Saturday, February 28, 2009

Guinness' Top Video Game

My wife will be pleased to hear that her favorite video game, Nintendo's Super Mario Kart, was ranked this week as the most influential console game of all time by the Guinness Book of World Records. I'm not a big-time gamer but their list of titles is indeed interesting. You can see it here

Wednesday, February 25, 2009

Kids' Films in New York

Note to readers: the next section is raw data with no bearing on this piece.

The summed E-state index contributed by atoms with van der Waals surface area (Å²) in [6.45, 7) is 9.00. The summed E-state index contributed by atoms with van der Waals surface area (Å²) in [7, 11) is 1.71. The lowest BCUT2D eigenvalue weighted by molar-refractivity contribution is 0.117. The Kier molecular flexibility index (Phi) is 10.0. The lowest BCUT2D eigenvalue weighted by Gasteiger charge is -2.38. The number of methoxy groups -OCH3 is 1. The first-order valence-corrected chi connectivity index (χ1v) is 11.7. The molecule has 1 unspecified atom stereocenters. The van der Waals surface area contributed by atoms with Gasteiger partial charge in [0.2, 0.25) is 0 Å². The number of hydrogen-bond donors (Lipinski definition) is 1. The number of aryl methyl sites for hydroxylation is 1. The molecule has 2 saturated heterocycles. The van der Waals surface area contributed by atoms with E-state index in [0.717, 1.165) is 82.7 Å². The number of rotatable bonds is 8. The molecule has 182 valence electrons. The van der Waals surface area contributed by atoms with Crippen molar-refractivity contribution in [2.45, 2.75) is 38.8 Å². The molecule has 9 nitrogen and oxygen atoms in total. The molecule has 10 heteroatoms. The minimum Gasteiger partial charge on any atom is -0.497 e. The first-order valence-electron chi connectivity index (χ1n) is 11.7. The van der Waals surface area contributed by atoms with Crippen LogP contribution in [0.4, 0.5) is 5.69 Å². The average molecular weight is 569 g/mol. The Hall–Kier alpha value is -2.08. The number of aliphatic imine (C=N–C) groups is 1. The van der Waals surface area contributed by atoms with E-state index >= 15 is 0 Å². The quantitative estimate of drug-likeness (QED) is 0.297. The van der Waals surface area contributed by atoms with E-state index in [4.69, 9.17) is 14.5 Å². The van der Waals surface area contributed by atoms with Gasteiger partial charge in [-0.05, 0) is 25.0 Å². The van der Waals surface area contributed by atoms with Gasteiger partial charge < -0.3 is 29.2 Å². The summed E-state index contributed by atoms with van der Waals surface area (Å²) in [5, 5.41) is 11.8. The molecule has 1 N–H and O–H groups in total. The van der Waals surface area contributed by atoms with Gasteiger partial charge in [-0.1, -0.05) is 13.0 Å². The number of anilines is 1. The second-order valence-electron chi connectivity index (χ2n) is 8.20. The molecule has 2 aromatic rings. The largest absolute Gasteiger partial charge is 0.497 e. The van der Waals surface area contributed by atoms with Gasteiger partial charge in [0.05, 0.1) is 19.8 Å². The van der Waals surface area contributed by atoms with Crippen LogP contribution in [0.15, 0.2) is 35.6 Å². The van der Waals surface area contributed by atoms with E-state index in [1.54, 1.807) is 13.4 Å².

It is that time of year again, the time when New York City parents wish they had more time in the day--especially Saturdays--to take their kids to all the great cinematic venues around town. The city frequently has cinematic gems showing for kids at some venue or other, but now we're in for the double treat of the New York International Children's Film Festival at five locations in Manhattan and the BAMkids Film Festival at the Brooklyn Academy of Music. (Above is a shot from Dave Pryor's three-minute film Alien for Christmas showing at BAM.) Both are literally world-class events, so you can't go wrong with either. The NYICFF provides showings over the course of several weeks, primarily weekends, from this Friday through March 15, so it's very nice if you're not available this week, for instance, or if you want to catch more than one screening. Inversely, the BAM event is concentrated in one place and one time, this weekend: you can take the kids for an immersive day of cinematic experience, with music, food, face painting, and other kid-friendly activities; it's a partner of the Chicago International Children's Film Festival, one of the top kids' film fests in the world. Both NYICFF and BAMkids have shorts, features, live-action, and 2D (cel, Flash, etc.), 3D CGI, and stop-motion animation.